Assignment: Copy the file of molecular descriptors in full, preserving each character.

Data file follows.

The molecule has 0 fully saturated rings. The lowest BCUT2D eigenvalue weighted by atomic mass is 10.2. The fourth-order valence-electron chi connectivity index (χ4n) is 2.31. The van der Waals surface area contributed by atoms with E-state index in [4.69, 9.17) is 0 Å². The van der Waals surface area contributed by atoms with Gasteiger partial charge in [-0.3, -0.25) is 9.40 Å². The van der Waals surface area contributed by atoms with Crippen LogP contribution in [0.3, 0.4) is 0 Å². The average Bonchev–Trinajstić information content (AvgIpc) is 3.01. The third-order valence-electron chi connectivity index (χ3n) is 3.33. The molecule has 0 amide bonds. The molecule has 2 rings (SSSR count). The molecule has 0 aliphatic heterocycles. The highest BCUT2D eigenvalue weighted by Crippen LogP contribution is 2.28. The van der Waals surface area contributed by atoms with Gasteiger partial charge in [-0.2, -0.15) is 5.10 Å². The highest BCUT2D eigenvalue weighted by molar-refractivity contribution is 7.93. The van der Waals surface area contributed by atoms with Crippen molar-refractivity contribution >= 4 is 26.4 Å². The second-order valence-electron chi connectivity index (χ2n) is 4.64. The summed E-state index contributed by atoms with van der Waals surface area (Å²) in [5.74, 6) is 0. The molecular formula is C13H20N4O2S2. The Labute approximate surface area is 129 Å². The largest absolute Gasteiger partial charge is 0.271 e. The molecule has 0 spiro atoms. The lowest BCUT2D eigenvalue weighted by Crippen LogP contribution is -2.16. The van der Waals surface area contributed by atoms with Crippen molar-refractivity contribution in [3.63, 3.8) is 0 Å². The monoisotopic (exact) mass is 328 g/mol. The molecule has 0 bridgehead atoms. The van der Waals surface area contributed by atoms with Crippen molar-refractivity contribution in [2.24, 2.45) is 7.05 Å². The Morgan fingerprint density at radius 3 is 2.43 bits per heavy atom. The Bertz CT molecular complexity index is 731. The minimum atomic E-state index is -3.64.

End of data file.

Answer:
The molecule has 0 fully saturated rings. The lowest BCUT2D eigenvalue weighted by atomic mass is 10.2. The fourth-order valence-electron chi connectivity index (χ4n) is 2.31. The van der Waals surface area contributed by atoms with E-state index in [4.69, 9.17) is 0 Å². The van der Waals surface area contributed by atoms with Gasteiger partial charge in [-0.3, -0.25) is 9.40 Å². The van der Waals surface area contributed by atoms with Crippen LogP contribution in [0.3, 0.4) is 0 Å². The average Bonchev–Trinajstić information content (AvgIpc) is 3.01. The third-order valence-electron chi connectivity index (χ3n) is 3.33. The molecule has 0 amide bonds. The molecule has 2 rings (SSSR count). The molecule has 0 aliphatic heterocycles. The highest BCUT2D eigenvalue weighted by Crippen LogP contribution is 2.28. The van der Waals surface area contributed by atoms with Gasteiger partial charge in [-0.2, -0.15) is 5.10 Å². The highest BCUT2D eigenvalue weighted by molar-refractivity contribution is 7.93. The van der Waals surface area contributed by atoms with Crippen molar-refractivity contribution >= 4 is 26.4 Å². The second-order valence-electron chi connectivity index (χ2n) is 4.64. The summed E-state index contributed by atoms with van der Waals surface area (Å²) in [5.74, 6) is 0. The molecular formula is C13H20N4O2S2. The Labute approximate surface area is 129 Å². The largest absolute Gasteiger partial charge is 0.271 e. The molecule has 0 spiro atoms. The lowest BCUT2D eigenvalue weighted by Crippen LogP contribution is -2.16. The van der Waals surface area contributed by atoms with Crippen molar-refractivity contribution in [3.63, 3.8) is 0 Å². The monoisotopic (exact) mass is 328 g/mol. The molecule has 0 bridgehead atoms. The van der Waals surface area contributed by atoms with Crippen molar-refractivity contribution in [2.24, 2.45) is 7.05 Å². The Morgan fingerprint density at radius 3 is 2.43 bits per heavy atom. The Bertz CT molecular complexity index is 731. The minimum atomic E-state index is -3.64.